Few are the bugs that truly make it into mainstream notoriety. Whether having to do with its unabashedly dramatic name and logo or with little relation, the Heartbleed vulnerability is one flaw that has become a household name.
Made public in April 2014, the Heartbleed vulnerability (formally designated CVE-2014-0160) was a simple coding mistake that left a vulnerability in the heartbeat extension (RFC 6520) of OpenSSL; an open source library providing cryptographic functionality to secure web servers. With over 66% of web servers using OpenSSL at the time of disclosure, two-thirds of the world’s web traffic was compromised by this vulnerability. OpenSSL released a software patch within a week of the bug’s disclosure, sending hundreds of thousands of affected developers and site admins on a patching frenzy.
But the effect of the Heartbleed vulnerability on the developer community did not end with the prompt call to remediate. Like other big-name open source security vulnerabilities that came before it, Heartbleed seemed to generate a climate of trepidation about the use of open source. Much was said about OpenSSL being maintained by a mere two developers (both named Steve) with little funding and practically no resources. Conversations ensued about what would have happened had the vulnerability been in a bigger project. Would it have been discovered earlier? How would it have been handled? Daggers were thrown by the bucket full at the two year gap between OpenSSL’s release of the buggy version and the discovery of Heartbleed therein. And once again a developer-wide conversation began about the reliability of open source and how safe it was to use.
By and large, the response to the incident was unanimous in pointing to the imbalance between the widespread use of OpenSSL and the scarce contributions the project was receiving. On the one hand, OpenSSL was running on 66% of all web servers, on the other hand, it was staffed with only two part-time employees. It gets worse. The project had never received more than $1 million in donations per year, and commits and contributors were few and far between too. The history of the minuscule contributions given to the project was well documented by Steven Marquess and lays bare the kind of understaffing and underfunding that some of open source’s biggest projects face.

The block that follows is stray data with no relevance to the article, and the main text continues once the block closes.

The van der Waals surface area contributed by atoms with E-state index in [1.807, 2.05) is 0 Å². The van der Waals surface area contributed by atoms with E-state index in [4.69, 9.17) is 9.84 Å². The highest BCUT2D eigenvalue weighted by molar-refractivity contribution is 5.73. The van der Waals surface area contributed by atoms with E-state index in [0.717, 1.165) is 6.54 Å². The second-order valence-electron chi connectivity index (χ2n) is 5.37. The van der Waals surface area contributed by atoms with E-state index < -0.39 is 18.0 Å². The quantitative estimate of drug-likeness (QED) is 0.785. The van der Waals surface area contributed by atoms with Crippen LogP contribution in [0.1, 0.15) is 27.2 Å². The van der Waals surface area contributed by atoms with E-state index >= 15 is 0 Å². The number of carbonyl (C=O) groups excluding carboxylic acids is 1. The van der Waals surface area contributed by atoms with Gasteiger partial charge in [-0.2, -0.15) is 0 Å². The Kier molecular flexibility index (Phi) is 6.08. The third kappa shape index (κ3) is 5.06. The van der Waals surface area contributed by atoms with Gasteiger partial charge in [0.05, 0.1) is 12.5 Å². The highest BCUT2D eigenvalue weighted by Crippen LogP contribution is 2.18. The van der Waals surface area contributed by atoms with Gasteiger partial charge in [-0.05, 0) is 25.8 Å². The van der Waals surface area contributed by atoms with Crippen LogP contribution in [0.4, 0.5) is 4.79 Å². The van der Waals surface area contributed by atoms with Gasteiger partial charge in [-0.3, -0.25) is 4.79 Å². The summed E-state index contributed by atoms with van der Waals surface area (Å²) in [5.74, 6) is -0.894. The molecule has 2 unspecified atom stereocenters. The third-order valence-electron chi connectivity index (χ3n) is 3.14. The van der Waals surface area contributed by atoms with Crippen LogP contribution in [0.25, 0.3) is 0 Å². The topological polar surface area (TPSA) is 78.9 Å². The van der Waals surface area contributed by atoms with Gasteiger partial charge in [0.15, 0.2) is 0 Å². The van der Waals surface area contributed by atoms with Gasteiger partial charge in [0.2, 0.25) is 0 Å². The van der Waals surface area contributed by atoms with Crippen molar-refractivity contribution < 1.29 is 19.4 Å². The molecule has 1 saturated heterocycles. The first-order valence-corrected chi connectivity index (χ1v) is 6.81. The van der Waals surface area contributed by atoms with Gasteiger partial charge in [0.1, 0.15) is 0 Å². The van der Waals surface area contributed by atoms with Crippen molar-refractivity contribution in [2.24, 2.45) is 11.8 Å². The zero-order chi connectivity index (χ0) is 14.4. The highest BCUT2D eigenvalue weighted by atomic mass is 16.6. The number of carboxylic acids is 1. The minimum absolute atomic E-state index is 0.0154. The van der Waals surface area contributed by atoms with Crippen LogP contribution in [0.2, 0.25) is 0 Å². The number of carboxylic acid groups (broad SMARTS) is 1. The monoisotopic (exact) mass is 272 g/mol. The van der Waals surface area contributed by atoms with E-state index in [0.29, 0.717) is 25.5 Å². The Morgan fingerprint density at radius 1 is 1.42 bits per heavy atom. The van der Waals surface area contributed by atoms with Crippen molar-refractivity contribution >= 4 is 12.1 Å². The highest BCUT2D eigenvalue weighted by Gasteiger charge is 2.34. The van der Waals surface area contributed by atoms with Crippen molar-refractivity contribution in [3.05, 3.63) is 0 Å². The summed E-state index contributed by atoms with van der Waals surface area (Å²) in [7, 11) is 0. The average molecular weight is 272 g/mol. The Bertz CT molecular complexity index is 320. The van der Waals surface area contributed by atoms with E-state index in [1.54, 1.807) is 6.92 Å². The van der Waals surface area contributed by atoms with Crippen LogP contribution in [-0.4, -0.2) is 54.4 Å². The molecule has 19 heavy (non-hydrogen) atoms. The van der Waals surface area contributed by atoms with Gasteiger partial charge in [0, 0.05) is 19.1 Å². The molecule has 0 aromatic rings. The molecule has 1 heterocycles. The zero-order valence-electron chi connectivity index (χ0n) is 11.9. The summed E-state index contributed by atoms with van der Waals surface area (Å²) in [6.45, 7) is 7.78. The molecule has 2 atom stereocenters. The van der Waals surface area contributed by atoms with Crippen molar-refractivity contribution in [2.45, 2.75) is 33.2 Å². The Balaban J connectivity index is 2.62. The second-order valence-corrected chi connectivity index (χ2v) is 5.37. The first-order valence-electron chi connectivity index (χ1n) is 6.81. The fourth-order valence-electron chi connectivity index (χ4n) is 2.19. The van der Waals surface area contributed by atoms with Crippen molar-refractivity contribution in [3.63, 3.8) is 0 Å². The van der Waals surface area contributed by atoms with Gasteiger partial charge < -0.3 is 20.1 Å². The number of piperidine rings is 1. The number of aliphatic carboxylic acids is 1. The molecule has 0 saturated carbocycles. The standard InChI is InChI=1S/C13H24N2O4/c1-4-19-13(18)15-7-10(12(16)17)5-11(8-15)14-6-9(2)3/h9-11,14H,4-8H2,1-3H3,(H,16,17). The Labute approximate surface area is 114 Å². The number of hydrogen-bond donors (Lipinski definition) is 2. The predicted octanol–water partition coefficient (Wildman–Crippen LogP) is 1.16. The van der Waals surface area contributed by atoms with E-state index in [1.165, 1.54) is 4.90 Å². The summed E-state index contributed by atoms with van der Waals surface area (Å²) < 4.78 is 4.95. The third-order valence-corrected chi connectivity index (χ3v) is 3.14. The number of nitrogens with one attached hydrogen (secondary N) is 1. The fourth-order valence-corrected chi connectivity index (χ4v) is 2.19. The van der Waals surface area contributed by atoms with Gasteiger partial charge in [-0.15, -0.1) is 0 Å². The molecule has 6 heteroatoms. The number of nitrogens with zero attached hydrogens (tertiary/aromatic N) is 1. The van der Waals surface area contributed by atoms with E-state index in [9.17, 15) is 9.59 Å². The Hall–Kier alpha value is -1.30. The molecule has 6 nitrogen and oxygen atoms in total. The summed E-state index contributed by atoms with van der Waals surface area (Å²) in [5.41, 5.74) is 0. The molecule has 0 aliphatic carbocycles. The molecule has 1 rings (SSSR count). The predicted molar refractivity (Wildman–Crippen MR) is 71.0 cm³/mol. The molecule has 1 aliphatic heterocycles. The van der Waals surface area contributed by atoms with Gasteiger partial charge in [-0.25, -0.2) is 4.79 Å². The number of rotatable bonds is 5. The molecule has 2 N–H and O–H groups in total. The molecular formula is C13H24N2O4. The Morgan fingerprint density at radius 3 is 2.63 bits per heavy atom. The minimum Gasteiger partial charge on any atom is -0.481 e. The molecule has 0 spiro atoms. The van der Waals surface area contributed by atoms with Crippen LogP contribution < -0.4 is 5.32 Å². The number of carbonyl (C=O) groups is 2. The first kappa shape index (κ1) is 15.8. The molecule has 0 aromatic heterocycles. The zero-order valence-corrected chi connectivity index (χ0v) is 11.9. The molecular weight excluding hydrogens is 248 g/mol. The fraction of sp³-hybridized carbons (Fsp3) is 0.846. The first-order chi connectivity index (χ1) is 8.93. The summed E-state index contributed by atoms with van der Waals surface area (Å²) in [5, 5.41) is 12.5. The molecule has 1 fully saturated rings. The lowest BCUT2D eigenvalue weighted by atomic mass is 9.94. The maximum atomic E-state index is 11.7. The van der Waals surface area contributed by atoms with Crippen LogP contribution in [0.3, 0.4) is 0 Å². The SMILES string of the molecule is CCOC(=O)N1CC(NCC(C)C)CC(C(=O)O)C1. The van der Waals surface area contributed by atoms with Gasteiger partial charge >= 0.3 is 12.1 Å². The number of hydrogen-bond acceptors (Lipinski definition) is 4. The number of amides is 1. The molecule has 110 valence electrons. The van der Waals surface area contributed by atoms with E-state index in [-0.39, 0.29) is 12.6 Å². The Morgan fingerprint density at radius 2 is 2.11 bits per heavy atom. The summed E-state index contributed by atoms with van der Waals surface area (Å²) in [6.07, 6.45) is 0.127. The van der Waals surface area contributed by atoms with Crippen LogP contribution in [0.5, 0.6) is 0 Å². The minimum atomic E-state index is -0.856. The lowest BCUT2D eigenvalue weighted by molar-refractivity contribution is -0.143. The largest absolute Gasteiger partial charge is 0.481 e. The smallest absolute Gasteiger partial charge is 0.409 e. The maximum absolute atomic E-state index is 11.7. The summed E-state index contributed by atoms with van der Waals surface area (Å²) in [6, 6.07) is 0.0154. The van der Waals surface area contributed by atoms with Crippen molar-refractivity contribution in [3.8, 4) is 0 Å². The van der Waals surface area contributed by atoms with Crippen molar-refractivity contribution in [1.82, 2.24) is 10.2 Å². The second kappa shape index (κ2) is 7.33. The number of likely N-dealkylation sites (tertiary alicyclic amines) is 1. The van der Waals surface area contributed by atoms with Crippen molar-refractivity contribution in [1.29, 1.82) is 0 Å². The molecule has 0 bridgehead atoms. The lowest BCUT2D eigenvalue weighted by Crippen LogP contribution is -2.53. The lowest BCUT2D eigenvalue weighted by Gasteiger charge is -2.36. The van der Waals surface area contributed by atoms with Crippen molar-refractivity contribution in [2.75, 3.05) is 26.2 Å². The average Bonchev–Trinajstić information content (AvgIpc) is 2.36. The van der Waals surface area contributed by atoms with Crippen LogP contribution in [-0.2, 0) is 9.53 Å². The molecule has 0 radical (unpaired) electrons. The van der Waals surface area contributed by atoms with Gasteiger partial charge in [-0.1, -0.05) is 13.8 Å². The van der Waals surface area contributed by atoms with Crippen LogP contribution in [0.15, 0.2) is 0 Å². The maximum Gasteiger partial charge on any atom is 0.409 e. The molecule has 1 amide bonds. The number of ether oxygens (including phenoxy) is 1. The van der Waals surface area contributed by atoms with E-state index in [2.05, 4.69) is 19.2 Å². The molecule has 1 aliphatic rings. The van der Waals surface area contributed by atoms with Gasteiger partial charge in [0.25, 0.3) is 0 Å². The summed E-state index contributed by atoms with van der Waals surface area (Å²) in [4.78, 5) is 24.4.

The catastrophe that was Heartbleed inspired Linux to start the Core Infrastructure Initiative (CII); a campaign matching important open source projects with the financial resources they need. The Linux Foundation invested close to $4 million in the initiative, lending not only funding but also a voice to the cry of the open source community. Facebook, Google, IBM, Microsoft, Dell, Amazon, VMWare, and other tech giants quickly joined, pledging to donate close to $100,000 a year to leading open source projects. OpenSSL was at the top of that list.
The common trend of open source projects security follows the logic that increased funding and manpower run parallel to an increase in vulnerabilities disclosed. Simply, the growth and maturation of a project, the more eyeballs it gets, translates into closer attention paid to security concerns which, in turn, exposes more security vulnerabilities.
Expectedly, OpenSSL’s security history predating the Heartbleed vulnerability and after the flaw struck followed this very logic. According to WhiteSource research, the number of reported vulnerabilities in OpenSSL was low in the years before Heartbleed (lower single digits), spiking dramatically after the bug’s April 2014 disclosure and in the subsequent two years as the community widened and expanded its activity (29 vulnerabilities reported in 2014 up from 4 reported in 2013).
Interestingly, by 2017 the traditional equation of a better funded project yielding better security came to a halt and 2017-2018 saw a sudden and sharp drop in found vulnerabilities. The sudden decline runs counter to the trend we would expect to see; a consistently quality of vulnerability disclosure as the community widens and expands its activity.